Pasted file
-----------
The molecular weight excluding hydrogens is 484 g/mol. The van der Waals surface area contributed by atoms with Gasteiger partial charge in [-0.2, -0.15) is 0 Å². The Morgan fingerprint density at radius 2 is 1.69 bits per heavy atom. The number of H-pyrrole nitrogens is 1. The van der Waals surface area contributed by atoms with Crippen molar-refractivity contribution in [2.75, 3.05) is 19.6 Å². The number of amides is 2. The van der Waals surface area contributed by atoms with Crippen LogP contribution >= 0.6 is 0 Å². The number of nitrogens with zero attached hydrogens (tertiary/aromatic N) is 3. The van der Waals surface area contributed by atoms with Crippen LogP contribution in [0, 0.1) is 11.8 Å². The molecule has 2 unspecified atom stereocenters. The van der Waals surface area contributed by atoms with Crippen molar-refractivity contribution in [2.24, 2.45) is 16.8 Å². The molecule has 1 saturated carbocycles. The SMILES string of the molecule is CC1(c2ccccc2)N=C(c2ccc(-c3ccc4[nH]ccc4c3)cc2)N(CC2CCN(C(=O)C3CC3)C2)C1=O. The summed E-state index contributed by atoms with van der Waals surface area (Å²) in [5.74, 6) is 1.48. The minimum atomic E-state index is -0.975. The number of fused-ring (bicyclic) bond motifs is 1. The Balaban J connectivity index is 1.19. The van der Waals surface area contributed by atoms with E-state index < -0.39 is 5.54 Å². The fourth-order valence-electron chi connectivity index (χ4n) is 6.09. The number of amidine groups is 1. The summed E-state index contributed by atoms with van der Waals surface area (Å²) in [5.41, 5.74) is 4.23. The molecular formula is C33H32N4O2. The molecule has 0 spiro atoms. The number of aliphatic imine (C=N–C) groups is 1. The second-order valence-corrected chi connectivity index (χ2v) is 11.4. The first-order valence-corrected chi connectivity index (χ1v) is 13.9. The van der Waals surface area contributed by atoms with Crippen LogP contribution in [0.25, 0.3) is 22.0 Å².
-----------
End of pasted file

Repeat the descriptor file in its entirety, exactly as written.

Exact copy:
The molecular weight excluding hydrogens is 484 g/mol. The van der Waals surface area contributed by atoms with Gasteiger partial charge in [-0.2, -0.15) is 0 Å². The Morgan fingerprint density at radius 2 is 1.69 bits per heavy atom. The number of H-pyrrole nitrogens is 1. The van der Waals surface area contributed by atoms with Crippen molar-refractivity contribution in [2.75, 3.05) is 19.6 Å². The number of amides is 2. The van der Waals surface area contributed by atoms with Crippen LogP contribution >= 0.6 is 0 Å². The number of nitrogens with zero attached hydrogens (tertiary/aromatic N) is 3. The van der Waals surface area contributed by atoms with Crippen LogP contribution in [0, 0.1) is 11.8 Å². The molecule has 2 unspecified atom stereocenters. The van der Waals surface area contributed by atoms with Crippen molar-refractivity contribution in [2.24, 2.45) is 16.8 Å². The molecule has 1 saturated carbocycles. The SMILES string of the molecule is CC1(c2ccccc2)N=C(c2ccc(-c3ccc4[nH]ccc4c3)cc2)N(CC2CCN(C(=O)C3CC3)C2)C1=O. The summed E-state index contributed by atoms with van der Waals surface area (Å²) in [5.74, 6) is 1.48. The minimum atomic E-state index is -0.975. The number of fused-ring (bicyclic) bond motifs is 1. The Balaban J connectivity index is 1.19. The van der Waals surface area contributed by atoms with E-state index < -0.39 is 5.54 Å². The fourth-order valence-electron chi connectivity index (χ4n) is 6.09. The number of amidine groups is 1. The summed E-state index contributed by atoms with van der Waals surface area (Å²) in [5.41, 5.74) is 4.23. The molecular formula is C33H32N4O2. The molecule has 0 spiro atoms. The number of aliphatic imine (C=N–C) groups is 1. The second-order valence-corrected chi connectivity index (χ2v) is 11.4. The first-order valence-corrected chi connectivity index (χ1v) is 13.9. The van der Waals surface area contributed by atoms with Crippen LogP contribution in [0.25, 0.3) is 22.0 Å².